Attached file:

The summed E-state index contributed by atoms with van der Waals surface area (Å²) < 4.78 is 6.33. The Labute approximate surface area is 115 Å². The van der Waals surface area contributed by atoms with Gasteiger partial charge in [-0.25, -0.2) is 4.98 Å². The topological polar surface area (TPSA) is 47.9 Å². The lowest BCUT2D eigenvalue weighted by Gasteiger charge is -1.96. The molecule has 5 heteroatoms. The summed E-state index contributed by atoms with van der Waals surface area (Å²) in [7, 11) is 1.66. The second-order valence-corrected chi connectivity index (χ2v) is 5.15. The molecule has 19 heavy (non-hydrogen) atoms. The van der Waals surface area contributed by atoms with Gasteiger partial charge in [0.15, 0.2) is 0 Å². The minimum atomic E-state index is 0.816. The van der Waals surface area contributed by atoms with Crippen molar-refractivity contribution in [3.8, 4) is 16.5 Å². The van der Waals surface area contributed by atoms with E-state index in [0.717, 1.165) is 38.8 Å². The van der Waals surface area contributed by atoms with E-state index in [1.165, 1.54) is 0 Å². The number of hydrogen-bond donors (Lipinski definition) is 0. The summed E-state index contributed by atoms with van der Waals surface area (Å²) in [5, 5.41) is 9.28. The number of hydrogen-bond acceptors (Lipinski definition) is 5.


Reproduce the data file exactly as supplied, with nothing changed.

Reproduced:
The summed E-state index contributed by atoms with van der Waals surface area (Å²) < 4.78 is 6.33. The Labute approximate surface area is 115 Å². The van der Waals surface area contributed by atoms with Gasteiger partial charge in [-0.25, -0.2) is 4.98 Å². The topological polar surface area (TPSA) is 47.9 Å². The lowest BCUT2D eigenvalue weighted by Gasteiger charge is -1.96. The molecule has 5 heteroatoms. The summed E-state index contributed by atoms with van der Waals surface area (Å²) in [7, 11) is 1.66. The second-order valence-corrected chi connectivity index (χ2v) is 5.15. The molecule has 19 heavy (non-hydrogen) atoms. The van der Waals surface area contributed by atoms with Gasteiger partial charge in [0.15, 0.2) is 0 Å². The minimum atomic E-state index is 0.816. The van der Waals surface area contributed by atoms with Crippen molar-refractivity contribution in [3.8, 4) is 16.5 Å². The van der Waals surface area contributed by atoms with E-state index in [0.717, 1.165) is 38.8 Å². The van der Waals surface area contributed by atoms with E-state index in [1.165, 1.54) is 0 Å². The number of hydrogen-bond donors (Lipinski definition) is 0. The summed E-state index contributed by atoms with van der Waals surface area (Å²) in [5, 5.41) is 9.28. The number of hydrogen-bond acceptors (Lipinski definition) is 5.